Astronauts living on the International Space Station spend hours working out every day just to avoid losing serious muscle mass and bone density in microgravity. But will such precautions be needed to live on worlds that are simply lower in gravity than Earth, like the moon and Mars? And what effect would such gravity have on growing children? These questions are almost entirely unanswered by science, but they’re vital for humanity’s aims to build permanent settlements off-world.
Now Japan has taken a first step toward answering some of these questions thanks to a new instrument in their KIBO module on the International Space Station. Called MARS – Multiple Artificial-gravity Research System – it can spin to produce gravity at a variety of levels. Scientists have used it to raise mice in microgravity, artificial Earth gravity and artificial lunar gravity. Then, they compared the mice to those raised in a similar habitat on the ground in true Earth gravity.
Mice in Space!
The experimental mice were reared in space for a month before returning to Earth for study. All the mice survived their time on station and the trip back to the ground. And, upon returning to Earth, the mice were dissected to check on their growth rates and internal organs.
The first round of experiments, back in 2017, compared the mice raised in artificial Earth gravity and microgravity to those raised on Earth. Scientists found that the ones raised with gravity – real or artificial – seemed to do fine. But the mice raised in microgravity suffered from loss of bone density and muscle mass compared to the other mice.
That’s pretty normal. Experiments on both mice and humans have proven this over more than half a century of spaceflight. But it was still helpful to prove that mice raised in artificial gravity could do as well as those raised with the real deal on the ground.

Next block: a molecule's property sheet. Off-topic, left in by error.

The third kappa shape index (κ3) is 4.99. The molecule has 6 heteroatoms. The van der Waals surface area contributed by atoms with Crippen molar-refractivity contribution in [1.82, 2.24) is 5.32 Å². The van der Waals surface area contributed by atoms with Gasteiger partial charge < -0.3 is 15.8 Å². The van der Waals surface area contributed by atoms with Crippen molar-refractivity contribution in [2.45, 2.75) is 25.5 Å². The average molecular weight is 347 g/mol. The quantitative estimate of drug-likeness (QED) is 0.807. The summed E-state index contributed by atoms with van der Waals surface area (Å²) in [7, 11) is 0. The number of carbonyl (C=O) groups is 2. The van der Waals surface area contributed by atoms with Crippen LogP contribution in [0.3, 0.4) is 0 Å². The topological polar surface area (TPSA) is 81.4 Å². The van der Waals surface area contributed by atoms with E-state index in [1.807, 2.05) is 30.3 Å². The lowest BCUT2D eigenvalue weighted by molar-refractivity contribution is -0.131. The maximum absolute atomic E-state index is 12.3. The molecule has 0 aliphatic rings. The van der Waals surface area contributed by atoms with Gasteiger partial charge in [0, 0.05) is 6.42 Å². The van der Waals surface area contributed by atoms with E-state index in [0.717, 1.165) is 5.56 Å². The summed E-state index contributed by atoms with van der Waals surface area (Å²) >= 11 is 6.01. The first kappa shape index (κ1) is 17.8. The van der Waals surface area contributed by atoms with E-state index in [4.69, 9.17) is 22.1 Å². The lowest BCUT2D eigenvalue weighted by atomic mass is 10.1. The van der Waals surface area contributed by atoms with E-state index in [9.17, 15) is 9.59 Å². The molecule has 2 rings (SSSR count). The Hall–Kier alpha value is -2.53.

The second round of the experiment saw mice raised in simulated lunar gravity. That experiment just ended, and the mice returned to Earth in June on one of SpaceX’s Dragon capsules. After collecting the mice from the capsule, researchers shipped them to Japan for study.
Throughout all the experiments, researchers could watch their mice on video to see how they behaved in space. Aside from the physical changes already measured in the microgravity mice, both these rodents and the lunar-gravity mice adapted their behaviors to their strange environments. They learned to maneuver, feed, and groom themselves with light or no gravity, just as humans have. The mice in artificial Earth gravity stood and ate normally, while those in microgravity learned to eat while floating, and those in artificial lunar gravity learned to wait until they had drifted to the ground before eating.
The truly valuable results will come once scientists have had time to analyze the samples from the mice raised in artificial lunar gravity. Until now, most tests have been essentially all-or-nothing when it comes to gravity, and that’s not what humans will deal with on the moon or Mars. But the fact that all the mice survived their month in space, regardless of the gravity of their situations, is already a good sign.